• Strategic Alliances:

                        There is economic value in strategic alliances. In the case of Apple, there was the opportunity to manage risk and share costs, facilitate tacit collusion, and manage uncertainty.  It would have been applicable to the industries in which Apple operated.  Tacit collusion is a valid source of economic value in network industries, which the computer industry is.  Managing uncertainty, managing risk, and sharing costs are sources of economic value in any industry.  Although Apple eventually realized the economic value of strategic alliances, it should have occurred earlier.


                The value chain highlights specific activities in the business where competitive strategies and information systems will have the greatest impact. The chain analyzes the firm as a series of primary and support activities that add value to a firm’s products or services. Primary activities are directly related to production and distribution, whereas support activities make the delivery of primary activities possible.

Primary Activities

Support Activities


There are four types of Competitive Strategies:

  • Low Cost Leadership

      This strategy involves the firm winning market share by appealing to customers. This is achieved by having the lowest prices in the target market segment, or at least the lowest price to value ratio. To succeed at offering the lowest price while still achieving profitability and a high return on investment, the firm must be able to operate at a lower cost than its rivals. There are three main ways to achieve this:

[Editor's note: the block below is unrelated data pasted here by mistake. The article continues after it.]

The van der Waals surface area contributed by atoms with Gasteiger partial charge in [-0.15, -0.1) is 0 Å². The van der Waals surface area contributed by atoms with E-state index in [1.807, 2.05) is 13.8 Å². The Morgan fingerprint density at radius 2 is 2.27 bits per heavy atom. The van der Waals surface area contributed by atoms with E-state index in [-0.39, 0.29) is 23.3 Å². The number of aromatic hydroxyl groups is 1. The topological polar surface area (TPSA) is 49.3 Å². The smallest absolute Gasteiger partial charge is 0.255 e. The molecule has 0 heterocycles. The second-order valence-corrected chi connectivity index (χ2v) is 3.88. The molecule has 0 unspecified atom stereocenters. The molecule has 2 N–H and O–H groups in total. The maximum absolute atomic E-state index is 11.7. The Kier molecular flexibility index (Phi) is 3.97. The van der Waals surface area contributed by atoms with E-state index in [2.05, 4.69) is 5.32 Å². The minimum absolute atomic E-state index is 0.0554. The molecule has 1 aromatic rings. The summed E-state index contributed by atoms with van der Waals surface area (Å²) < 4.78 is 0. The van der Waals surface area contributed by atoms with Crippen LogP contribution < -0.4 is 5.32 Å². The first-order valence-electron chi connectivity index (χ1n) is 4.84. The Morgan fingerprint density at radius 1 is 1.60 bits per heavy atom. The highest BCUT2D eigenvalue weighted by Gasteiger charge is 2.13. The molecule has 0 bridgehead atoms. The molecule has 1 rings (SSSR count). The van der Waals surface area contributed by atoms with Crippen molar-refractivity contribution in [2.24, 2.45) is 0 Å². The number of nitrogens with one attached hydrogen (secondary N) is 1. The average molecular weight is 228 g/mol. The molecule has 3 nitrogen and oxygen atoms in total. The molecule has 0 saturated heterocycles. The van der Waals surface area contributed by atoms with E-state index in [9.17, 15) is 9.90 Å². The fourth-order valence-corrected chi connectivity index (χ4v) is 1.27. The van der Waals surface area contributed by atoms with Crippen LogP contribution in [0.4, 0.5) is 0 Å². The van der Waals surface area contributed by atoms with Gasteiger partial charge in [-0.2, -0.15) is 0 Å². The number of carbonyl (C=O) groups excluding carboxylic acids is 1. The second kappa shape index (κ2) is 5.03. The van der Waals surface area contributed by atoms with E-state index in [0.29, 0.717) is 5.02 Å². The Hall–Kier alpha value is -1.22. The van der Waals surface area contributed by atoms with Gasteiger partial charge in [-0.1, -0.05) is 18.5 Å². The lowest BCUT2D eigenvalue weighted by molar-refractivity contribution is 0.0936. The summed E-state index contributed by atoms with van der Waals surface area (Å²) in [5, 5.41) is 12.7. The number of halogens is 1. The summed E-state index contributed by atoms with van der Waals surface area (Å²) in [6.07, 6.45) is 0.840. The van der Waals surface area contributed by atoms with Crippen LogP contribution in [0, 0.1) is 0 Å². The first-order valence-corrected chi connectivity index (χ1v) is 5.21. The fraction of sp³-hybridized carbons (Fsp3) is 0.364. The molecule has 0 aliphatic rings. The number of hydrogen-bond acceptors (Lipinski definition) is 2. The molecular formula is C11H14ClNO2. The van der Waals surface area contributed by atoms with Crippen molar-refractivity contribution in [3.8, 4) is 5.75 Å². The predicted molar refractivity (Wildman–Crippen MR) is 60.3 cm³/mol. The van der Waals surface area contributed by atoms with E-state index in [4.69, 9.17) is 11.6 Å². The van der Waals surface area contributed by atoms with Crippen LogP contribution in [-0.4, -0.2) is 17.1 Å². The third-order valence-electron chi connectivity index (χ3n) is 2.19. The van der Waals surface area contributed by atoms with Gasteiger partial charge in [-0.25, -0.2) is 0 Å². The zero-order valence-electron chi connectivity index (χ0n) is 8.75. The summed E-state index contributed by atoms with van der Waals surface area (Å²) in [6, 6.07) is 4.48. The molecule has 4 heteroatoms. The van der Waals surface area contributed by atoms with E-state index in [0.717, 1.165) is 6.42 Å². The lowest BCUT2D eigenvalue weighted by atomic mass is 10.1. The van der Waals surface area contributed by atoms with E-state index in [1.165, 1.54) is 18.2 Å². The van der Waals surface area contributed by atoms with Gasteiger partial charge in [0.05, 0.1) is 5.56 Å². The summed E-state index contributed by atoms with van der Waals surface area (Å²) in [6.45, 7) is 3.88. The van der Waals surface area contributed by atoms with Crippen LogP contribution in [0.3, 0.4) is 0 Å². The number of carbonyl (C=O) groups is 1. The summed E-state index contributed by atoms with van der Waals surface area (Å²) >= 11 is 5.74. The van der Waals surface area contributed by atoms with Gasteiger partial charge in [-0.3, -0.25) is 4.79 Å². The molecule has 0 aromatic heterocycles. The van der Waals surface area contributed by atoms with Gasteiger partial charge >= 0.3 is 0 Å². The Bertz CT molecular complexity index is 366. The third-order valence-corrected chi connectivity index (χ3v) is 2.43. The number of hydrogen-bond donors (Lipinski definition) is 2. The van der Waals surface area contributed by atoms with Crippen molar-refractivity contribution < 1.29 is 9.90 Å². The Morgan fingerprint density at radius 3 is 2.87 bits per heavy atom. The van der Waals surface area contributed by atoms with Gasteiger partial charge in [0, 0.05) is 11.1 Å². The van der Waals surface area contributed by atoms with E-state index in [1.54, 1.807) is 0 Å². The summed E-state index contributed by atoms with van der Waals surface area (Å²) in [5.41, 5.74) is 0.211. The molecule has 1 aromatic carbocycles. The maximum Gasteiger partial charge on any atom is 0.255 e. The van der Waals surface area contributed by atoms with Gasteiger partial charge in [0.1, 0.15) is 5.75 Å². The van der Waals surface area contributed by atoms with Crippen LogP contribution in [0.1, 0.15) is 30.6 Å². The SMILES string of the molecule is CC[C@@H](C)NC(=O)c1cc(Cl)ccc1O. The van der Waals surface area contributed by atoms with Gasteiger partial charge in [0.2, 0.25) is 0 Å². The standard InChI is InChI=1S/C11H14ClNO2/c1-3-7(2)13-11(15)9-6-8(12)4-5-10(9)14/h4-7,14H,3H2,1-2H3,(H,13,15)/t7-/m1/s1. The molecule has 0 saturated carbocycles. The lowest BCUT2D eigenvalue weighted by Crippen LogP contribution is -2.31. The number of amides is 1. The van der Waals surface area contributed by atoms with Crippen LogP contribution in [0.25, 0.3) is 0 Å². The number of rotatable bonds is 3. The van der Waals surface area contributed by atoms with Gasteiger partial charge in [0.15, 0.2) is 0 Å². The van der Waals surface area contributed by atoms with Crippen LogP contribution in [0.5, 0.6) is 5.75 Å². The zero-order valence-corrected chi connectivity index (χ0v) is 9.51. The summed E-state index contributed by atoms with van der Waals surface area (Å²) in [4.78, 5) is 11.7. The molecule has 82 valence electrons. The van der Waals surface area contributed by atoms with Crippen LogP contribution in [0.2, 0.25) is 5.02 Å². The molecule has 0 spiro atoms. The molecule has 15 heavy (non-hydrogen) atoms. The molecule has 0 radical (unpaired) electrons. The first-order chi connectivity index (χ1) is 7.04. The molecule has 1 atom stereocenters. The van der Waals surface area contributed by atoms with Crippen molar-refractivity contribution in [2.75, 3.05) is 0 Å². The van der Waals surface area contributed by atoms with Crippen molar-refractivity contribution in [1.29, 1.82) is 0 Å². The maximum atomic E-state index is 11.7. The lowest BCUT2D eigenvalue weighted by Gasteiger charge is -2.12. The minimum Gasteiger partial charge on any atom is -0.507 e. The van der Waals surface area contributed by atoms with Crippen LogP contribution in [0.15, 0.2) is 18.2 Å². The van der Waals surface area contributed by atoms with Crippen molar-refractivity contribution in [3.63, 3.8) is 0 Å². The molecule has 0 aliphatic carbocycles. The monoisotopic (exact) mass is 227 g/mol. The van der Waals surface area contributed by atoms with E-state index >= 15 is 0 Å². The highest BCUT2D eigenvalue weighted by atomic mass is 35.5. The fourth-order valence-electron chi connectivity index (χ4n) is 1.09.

• The first approach is achieving a high asset turnover.
  • The second dimension is achieving low direct and indirect operating costs.
  • The third dimension is control over the supply/procurement chain to ensure low costs.
  • Differentation

        A differentiation strategy is appropriate where the target customer segment is not price-sensitive, the market is competitive or saturated, customers have very specific needs which are possibly under-served, and the firm has unique resources and capabilities which enable it to satisfy these needs in ways that are difficult to copy. These could include patents or other Intellectual Property (IP), unique technical expertise, talented personnel, or innovative processes. Successful brand management also results in perceived uniqueness even when the physical product is the same as competitors. This way, Starbucks could brand coffee, and Nike could brand sneakers. Fashion brands rely heavily on this form of image differentiation.

  • Focus on market Niche
  •   Marketing niche strategy based on customer needs and wants are the most sustainable – this usually arises when the mass-market product does not produce the item required.